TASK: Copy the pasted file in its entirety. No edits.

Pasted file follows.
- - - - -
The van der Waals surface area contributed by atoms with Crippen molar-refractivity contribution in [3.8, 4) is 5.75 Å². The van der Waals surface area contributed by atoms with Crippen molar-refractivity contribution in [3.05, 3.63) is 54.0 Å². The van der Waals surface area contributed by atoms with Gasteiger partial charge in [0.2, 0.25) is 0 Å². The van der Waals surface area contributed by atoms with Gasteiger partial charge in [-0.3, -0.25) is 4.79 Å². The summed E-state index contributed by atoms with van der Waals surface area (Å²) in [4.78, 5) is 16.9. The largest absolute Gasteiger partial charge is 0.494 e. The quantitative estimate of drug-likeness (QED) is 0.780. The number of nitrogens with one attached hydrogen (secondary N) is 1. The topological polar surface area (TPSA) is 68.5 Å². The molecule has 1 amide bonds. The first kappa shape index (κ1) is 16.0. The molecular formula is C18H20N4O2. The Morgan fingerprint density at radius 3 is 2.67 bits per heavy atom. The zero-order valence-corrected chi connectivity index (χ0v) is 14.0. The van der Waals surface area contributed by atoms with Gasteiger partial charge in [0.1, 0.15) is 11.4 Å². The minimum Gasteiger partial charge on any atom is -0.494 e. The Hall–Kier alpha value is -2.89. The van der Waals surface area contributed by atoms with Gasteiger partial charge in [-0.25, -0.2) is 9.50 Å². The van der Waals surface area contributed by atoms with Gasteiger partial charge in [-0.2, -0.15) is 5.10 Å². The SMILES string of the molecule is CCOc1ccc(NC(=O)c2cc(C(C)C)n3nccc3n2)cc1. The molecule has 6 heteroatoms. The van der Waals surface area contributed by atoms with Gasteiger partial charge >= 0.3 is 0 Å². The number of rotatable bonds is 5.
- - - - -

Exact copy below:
The van der Waals surface area contributed by atoms with Crippen molar-refractivity contribution in [3.8, 4) is 5.75 Å². The van der Waals surface area contributed by atoms with Crippen molar-refractivity contribution in [3.05, 3.63) is 54.0 Å². The van der Waals surface area contributed by atoms with Gasteiger partial charge in [0.2, 0.25) is 0 Å². The van der Waals surface area contributed by atoms with Gasteiger partial charge in [-0.3, -0.25) is 4.79 Å². The summed E-state index contributed by atoms with van der Waals surface area (Å²) in [4.78, 5) is 16.9. The largest absolute Gasteiger partial charge is 0.494 e. The quantitative estimate of drug-likeness (QED) is 0.780. The number of nitrogens with one attached hydrogen (secondary N) is 1. The topological polar surface area (TPSA) is 68.5 Å². The molecule has 1 amide bonds. The first kappa shape index (κ1) is 16.0. The molecular formula is C18H20N4O2. The Morgan fingerprint density at radius 3 is 2.67 bits per heavy atom. The zero-order valence-corrected chi connectivity index (χ0v) is 14.0. The van der Waals surface area contributed by atoms with Gasteiger partial charge in [0.1, 0.15) is 11.4 Å². The minimum Gasteiger partial charge on any atom is -0.494 e. The Hall–Kier alpha value is -2.89. The van der Waals surface area contributed by atoms with Gasteiger partial charge in [-0.25, -0.2) is 9.50 Å². The van der Waals surface area contributed by atoms with Gasteiger partial charge in [-0.2, -0.15) is 5.10 Å². The SMILES string of the molecule is CCOc1ccc(NC(=O)c2cc(C(C)C)n3nccc3n2)cc1. The molecule has 6 heteroatoms. The van der Waals surface area contributed by atoms with Gasteiger partial charge >= 0.3 is 0 Å². The number of rotatable bonds is 5.